Appears to be quite slow or at least slower than Google Maps... given that I run LINUX Mozilla heavily through an X server and Google Maps readily works this way... whereas VirtualEarth from Microsoft is dog slow... I can only conclude that from a design standpoint, Google is a superior product.

    That aside, it is yet another shining example of Microsoft copying a leader and not innovating in the slightest... why do they bother? Really, BillG, Steve et al why? Given that your bread and b
  • Competition? (Score:5, Insightful)

    by Sierpinski (266120) on Tuesday July 26, 2005 @04:02PM (#13169195)
    In most other realms, competition is viewed as a good thing. It seems that with Microsoft (or any other large software company) that they want to completely squash the opposition.

    Where did that land them before? In court for an anti-trust lawsuit. (Which seems to have had very little, if any, impact on them as a company. How many billions of dollars busiess do they do in a year?)

    Competition should be the motivation to strive for excellence, not to hit your competition over the head with a giant iron hammer that still has yet to be patched with SP2.
    • Re:Competition? (Score:3, Insightful)

      by thomas.galvin (551471)
      In most other realms, competition is viewed as a good thing. It seems that with Microsoft (or any other large software company) that they want to completely squash the opposition.

      To be fair, competition is only seen as a good thing by the people being competed over. Almost any business owner with any sense wants to be the best, and only, at what he or she does.
      • That's not true. Competition is good for businesses that ARE GOOD AT COMPETING.

        Without competition, companies often rest on their laurels.

        Competition is only hated by monopolies and companies that can't compete.
  • The only feature that this Microsoftie thing has that beats the Goog is the zoom in and out. It is just a gimmick, of course, but it makes it easier to see keep track of things as you change resolutions. The feature I am looking for is a topo map layer. For awhile there was a greasemonkey script that added USGS topo maps to Google Maps, and I was in map heaven. The topo maps have so much more information on them, including buildings, park boundries, etc, that the Google street map layer doesn't have. But Go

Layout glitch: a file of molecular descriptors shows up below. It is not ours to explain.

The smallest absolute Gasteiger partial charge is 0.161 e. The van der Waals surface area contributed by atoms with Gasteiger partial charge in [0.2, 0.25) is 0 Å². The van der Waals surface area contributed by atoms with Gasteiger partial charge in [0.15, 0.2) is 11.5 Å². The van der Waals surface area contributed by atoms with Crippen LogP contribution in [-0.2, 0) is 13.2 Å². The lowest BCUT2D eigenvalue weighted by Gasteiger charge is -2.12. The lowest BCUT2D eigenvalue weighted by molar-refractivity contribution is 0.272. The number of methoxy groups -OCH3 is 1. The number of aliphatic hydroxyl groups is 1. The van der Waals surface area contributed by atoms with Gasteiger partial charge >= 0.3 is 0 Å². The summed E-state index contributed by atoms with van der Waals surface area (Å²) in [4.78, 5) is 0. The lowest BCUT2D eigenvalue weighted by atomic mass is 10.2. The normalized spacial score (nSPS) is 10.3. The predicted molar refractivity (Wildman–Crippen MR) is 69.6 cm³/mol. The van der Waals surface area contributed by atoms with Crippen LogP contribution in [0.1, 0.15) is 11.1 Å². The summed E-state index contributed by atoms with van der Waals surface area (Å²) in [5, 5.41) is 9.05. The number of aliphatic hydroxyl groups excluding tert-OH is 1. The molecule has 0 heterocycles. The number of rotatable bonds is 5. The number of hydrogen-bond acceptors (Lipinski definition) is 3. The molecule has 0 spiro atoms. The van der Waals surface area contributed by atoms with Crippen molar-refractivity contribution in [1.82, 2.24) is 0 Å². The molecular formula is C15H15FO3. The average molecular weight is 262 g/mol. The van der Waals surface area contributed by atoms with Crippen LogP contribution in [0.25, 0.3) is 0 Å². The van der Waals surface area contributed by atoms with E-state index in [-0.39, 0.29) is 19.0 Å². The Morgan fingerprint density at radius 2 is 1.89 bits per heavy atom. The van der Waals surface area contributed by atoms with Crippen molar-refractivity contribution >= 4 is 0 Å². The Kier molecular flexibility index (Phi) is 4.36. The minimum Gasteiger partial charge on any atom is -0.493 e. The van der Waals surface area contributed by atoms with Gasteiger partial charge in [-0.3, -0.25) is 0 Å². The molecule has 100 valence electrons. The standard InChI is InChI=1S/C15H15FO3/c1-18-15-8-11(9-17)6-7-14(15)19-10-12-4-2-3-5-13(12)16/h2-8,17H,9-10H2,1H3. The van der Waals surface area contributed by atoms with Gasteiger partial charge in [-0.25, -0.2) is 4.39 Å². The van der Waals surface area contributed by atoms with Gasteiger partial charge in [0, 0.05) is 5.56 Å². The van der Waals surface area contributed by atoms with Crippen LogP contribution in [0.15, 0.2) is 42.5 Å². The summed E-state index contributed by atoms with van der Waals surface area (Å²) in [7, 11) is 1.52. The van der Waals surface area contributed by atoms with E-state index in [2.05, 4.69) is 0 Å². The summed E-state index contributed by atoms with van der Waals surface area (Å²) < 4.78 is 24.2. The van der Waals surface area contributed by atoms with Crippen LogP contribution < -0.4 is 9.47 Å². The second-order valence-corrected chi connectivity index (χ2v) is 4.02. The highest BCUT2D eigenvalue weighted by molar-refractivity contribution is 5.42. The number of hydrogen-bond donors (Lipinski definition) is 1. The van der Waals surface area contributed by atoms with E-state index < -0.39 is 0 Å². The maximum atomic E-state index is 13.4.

• Maps. Wow, that was exciting 5 years ago. Search? Nice, they are fighting a battle Google already won years ago. E-mail? I have one, thank you. Portals? People actually use those, when every major site offer a RSS feed? Honestly, why do we care? What's so impressing with all this? Sure, Google Maps is cool in a sense, but is it totally cool? No. G-mail is better than previous email services. Is it totally exciting, as in all other email services look pale in comparision? No. Is it just me, or are these 20 y
  • We've got Google Maps for Wifi Spots [wirelessin...verage.com], but when are we gonna get one to map out the nearest Strip Joints?
  • Anyone who chooses to trust MS deserves what will happen to them. MS has a track record of betraying every ally, and backstabbing every friend.

    That said, Google may not be ultimately trustworthy, but given the stated choice, I know which I'd choose.
  • When I saw the google map thing sure I thought it was neat like everybody else but i also thought it was of limited usefulness. Then when msn rolled out their version I really got confused. Can someone explain to me what all the hoopla is with this virtual map stuff? I mean, what does it *do* exactly? Is it strictly educational from a geography prespective or what?
  • Except that MS Virtual Earth can't give you driving directions. You need to at least look at whatever the hell you're writing about before posting crap on slashdot. There's no "battle", Google made Mic
  • Google has a mapping API [google.com] that lets webmaster's create mapping applications on their own sites using google's massive map server resources. Already a very lively developer community [google.com] has grown around it. Some sites have even built complete GIS systems [globalcoordinate.com] on it. Microsoft's virtual earth also has an API [viavirtualearth.com]. that looks very usable. I think that the competition between these two giants will only bring good things to us all.
  • The problem with both of them is that they can show you exactly WHERE you are, but they can't tell you WHY.
  • they consume like 500 pounds of pasta per week! (can't find the link to the article)

  • When google maps start giving useful directions that send you where you asked, then there will be some map competition between the two.

    Otherwise I prefer the GOOG offering.
  • Hmm that's funny, the arial photography looks exactly the same as the 1m photos at http://terraserver.microsoft.com/ [microsoft.com], except with addressing by street addr instead of lat/long or UTM. With google earth (or maps.google.com) I get both capabilities, plus color arial/sat photography. Personally I'd rather just use USAPhotoMaps [jdmcox.com] to download the terraserver topo/photo images and google earth for street maps/directions and arial/sat color photos.